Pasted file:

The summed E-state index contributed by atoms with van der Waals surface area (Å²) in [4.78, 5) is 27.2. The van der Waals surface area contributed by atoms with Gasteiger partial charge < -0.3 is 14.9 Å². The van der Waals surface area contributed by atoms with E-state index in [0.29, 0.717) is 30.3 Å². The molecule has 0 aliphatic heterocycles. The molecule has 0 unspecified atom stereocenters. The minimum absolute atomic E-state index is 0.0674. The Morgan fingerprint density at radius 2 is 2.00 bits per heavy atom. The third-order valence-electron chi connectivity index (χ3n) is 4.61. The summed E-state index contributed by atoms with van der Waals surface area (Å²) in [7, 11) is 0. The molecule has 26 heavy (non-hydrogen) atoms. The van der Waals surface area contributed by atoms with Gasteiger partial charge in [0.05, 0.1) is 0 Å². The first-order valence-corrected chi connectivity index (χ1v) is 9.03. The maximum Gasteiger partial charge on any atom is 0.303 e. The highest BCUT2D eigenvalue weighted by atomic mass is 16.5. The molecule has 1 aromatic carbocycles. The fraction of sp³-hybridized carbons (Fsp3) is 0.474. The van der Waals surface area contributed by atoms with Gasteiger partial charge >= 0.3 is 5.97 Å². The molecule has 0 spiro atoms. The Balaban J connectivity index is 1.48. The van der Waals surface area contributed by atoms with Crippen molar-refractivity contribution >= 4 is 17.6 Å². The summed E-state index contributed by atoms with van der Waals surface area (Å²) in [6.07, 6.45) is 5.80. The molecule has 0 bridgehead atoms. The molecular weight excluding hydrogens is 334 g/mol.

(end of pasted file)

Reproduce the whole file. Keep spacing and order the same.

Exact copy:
The summed E-state index contributed by atoms with van der Waals surface area (Å²) in [4.78, 5) is 27.2. The van der Waals surface area contributed by atoms with Gasteiger partial charge < -0.3 is 14.9 Å². The van der Waals surface area contributed by atoms with E-state index in [0.29, 0.717) is 30.3 Å². The molecule has 0 aliphatic heterocycles. The molecule has 0 unspecified atom stereocenters. The minimum absolute atomic E-state index is 0.0674. The Morgan fingerprint density at radius 2 is 2.00 bits per heavy atom. The third-order valence-electron chi connectivity index (χ3n) is 4.61. The summed E-state index contributed by atoms with van der Waals surface area (Å²) in [7, 11) is 0. The molecule has 26 heavy (non-hydrogen) atoms. The van der Waals surface area contributed by atoms with Gasteiger partial charge in [0.05, 0.1) is 0 Å². The first-order valence-corrected chi connectivity index (χ1v) is 9.03. The maximum Gasteiger partial charge on any atom is 0.303 e. The highest BCUT2D eigenvalue weighted by atomic mass is 16.5. The molecule has 1 aromatic carbocycles. The fraction of sp³-hybridized carbons (Fsp3) is 0.474. The van der Waals surface area contributed by atoms with Gasteiger partial charge >= 0.3 is 5.97 Å². The molecule has 0 spiro atoms. The Balaban J connectivity index is 1.48. The van der Waals surface area contributed by atoms with Crippen molar-refractivity contribution >= 4 is 17.6 Å². The summed E-state index contributed by atoms with van der Waals surface area (Å²) in [6.07, 6.45) is 5.80. The molecule has 0 bridgehead atoms. The molecular weight excluding hydrogens is 334 g/mol.